Introduction: Elsa/Frozen Dress

As I'm sure is the case for many, many other little girls (and maybe an almost equal number of not-so-little girls), my daughter wanted to be Elsa for Halloween. I perused the costumes in the stores and became increasingly disappointed. These were all generic princess dresses in pale blue and silver and white, and with Elsa buttons slapped on them. So I turned to Etsy and other areas, but again... disappointed. I wanted something movie-accurate (within reason, since the fabric of Elsa's dress seems to be something that isn't made anywhere on Earth at present.) I could not find movie-accurate, no matter how hard I tried. So... I decided I would make my daughter her very own, movie-accurate Elsa dress (minus the slit.) Maybe in spandex, so she could get it on and off by herself... and then sleep in it, as she tends to do with Halloween costumes. Oh! And with a detachable cape, so she can run around without worrying about getting stepped on! The plan was made, all that was left was the execution.

Step 1: STUFF.

This project certainly requires no small amount of supplies, and it is not for the faint of heart or the budget-wary. The amount of fabric I used will *not* be the amount of fabric or thread you will use. That will vary depending on the size of the person being fitted for the costume. Please figure that part out accordingly, that is what the fake dress fabric is for.

For the customized dress form I used:

  • 1 trash bag
  • roll of duct tape
  • fiberfil, cotton stuffing, newspaper, tissue paper, or other suitable stuffing materials

For the dress mock up:

  • bias tape
  • 3-4 yards of plain, boring, throwaway fabric, I used cotton. Just the cheap stuff will do. This is just for mocking up pattern pieces, not for the finished product.
  • 1 large spool of thread (any color will do for this part)

For the dress:

  • 2 yards of soft, stretchy fabric for the lining, in a turquoise/aqua color. I used stretch jersey fabric (it feels like a t-shirt) that I purchased from Fabric.com
  • 2 yards of stretch sequin spandex, in turquoise/aqua, purchase from SpandexHouse.com
  • 1.5 yards of stretch mesh spandex in pale blue
  • 1 spool of thread (large) in turquoise/aqua to match the sequin fabric
  • 1 spool of thread (large) in pale blue to match the top
  • 1/4" elastic for neck opening

You will also need:

  • sewing machine
  • rhinestones (clear/silver). I used a package of 144 7mm, 2 packs of (325count) assorted sizes, and a few hundred 3mm clear/silver rhinestones for the top
  • Beacon Gem-Tac glue or other strong, clear-drying glue (not E6000 if you use acrylic rhinestones. It will eat away the silver backing)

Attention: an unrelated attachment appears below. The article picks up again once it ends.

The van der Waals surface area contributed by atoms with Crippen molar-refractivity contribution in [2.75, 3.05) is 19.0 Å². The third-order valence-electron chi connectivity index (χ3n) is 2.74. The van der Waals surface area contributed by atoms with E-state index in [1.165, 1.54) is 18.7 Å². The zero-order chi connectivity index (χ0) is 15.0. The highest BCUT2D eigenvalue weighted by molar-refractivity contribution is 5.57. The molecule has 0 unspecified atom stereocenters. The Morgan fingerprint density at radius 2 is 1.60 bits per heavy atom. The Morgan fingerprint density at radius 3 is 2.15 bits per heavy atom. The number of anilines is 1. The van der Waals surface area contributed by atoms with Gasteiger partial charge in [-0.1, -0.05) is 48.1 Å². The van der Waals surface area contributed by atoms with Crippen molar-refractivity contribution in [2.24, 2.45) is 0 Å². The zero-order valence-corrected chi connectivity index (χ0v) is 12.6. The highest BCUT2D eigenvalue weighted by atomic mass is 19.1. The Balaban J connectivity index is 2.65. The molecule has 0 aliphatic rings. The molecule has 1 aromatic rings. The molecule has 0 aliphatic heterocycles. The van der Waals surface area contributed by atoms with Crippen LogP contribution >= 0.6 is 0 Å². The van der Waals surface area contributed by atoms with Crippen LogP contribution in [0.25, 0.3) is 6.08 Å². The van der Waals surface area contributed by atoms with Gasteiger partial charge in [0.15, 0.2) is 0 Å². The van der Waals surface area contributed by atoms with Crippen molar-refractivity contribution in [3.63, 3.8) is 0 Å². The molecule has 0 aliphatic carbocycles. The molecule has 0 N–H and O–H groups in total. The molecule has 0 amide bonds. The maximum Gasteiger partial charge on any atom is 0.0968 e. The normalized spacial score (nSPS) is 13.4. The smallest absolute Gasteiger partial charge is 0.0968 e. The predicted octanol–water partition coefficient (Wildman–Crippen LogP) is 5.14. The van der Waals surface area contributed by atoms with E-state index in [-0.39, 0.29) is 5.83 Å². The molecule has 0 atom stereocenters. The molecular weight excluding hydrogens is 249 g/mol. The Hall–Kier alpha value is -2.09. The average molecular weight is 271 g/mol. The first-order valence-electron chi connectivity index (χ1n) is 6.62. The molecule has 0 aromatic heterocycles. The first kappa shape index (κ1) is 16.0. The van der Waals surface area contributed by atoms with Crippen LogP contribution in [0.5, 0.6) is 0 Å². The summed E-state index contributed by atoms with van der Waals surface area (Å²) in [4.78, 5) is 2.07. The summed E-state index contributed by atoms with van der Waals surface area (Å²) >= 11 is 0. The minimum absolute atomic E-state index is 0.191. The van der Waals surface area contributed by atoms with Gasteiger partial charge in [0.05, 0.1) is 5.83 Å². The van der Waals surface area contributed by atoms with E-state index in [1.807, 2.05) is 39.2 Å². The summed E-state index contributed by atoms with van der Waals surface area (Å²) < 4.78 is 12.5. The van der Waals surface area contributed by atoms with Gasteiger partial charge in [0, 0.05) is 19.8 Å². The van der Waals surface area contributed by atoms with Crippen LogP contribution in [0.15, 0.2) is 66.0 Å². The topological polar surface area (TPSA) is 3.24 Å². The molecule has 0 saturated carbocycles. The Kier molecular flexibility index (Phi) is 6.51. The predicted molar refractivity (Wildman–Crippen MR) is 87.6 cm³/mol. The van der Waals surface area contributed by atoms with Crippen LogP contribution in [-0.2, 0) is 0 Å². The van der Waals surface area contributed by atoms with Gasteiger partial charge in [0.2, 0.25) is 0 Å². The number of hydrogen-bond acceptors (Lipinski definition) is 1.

• white eyeliner pencil, soft
  • wax paper
  • pens, pencils
  • paper
  • straight pins
  • separating zipper, in white or pale blue, sized accordingly
  • good, sharp fabric scissors
  • seam ripper (optional)

The cape is a separate tutorial, otherwise this instructable will end up being 4 years long, not to mention it can also simply be an optional piece.

Step 2: Making Your Fake Child (or Fake You)

I think the duct tape dress form is the best and most fun part of this entire thing. This part is optional, but it sure did help me make sure the dress was going to fit my daughter. She has an unerring tendency to wriggle around, and she kept having to do things like sleep or go to school. Plus, I can jab pins into the dress, straight through the Fake Daughter, without the Fake Daughter screaming. I can't seem to be able to do that with Real Daughter.

To begin, you will need two people for this. The person the model is being made of, and the person who will be doing the taping. The person being taped up should don a trash bag (or maybe a very long shirt they no longer want.) Be forewarned, this will get unbearably hot for the duration of the taping. Duct tape does not breathe. The model must also keep very, very still and stand very, very straight for about an hour.

After donning the trash bag, begin the taping. If the person in question has any chest definition at all, place two strips of duct tape, across the chest in an X shape. Otherwise, just begin laying strips of duct tape across the torso, laying strip after strip up the body. Be sure to form shapes for the arm and neck holes. Once finished with the front, proceed to do the same for the back. I decided to put on 3-4 layers, to make sure it stayed really sturdy.

It wouldn't hurt to make an arm model, either, if you want. It isn't necessary, but it is nice for fitting sleeves.

Then, when it is all done and the model is cursing your existence, cut them out of it, but do be careful. They don't like it when you cut them, either.

Once the tape form is removed, use some more duct tape to tape the form closed again. Tape over the arm and neck holes, then proceed to stuff the entire form with cotton stuffing, paper, or whatever else you can find to fill it. Be careful not to overstuff, and also be careful to make sure the form keeps the shape and size of the wearer. Then simply tape over the bottom opening and ta-da! You have a custom dress form to the exact size of the model. Time to begin drafting your dress.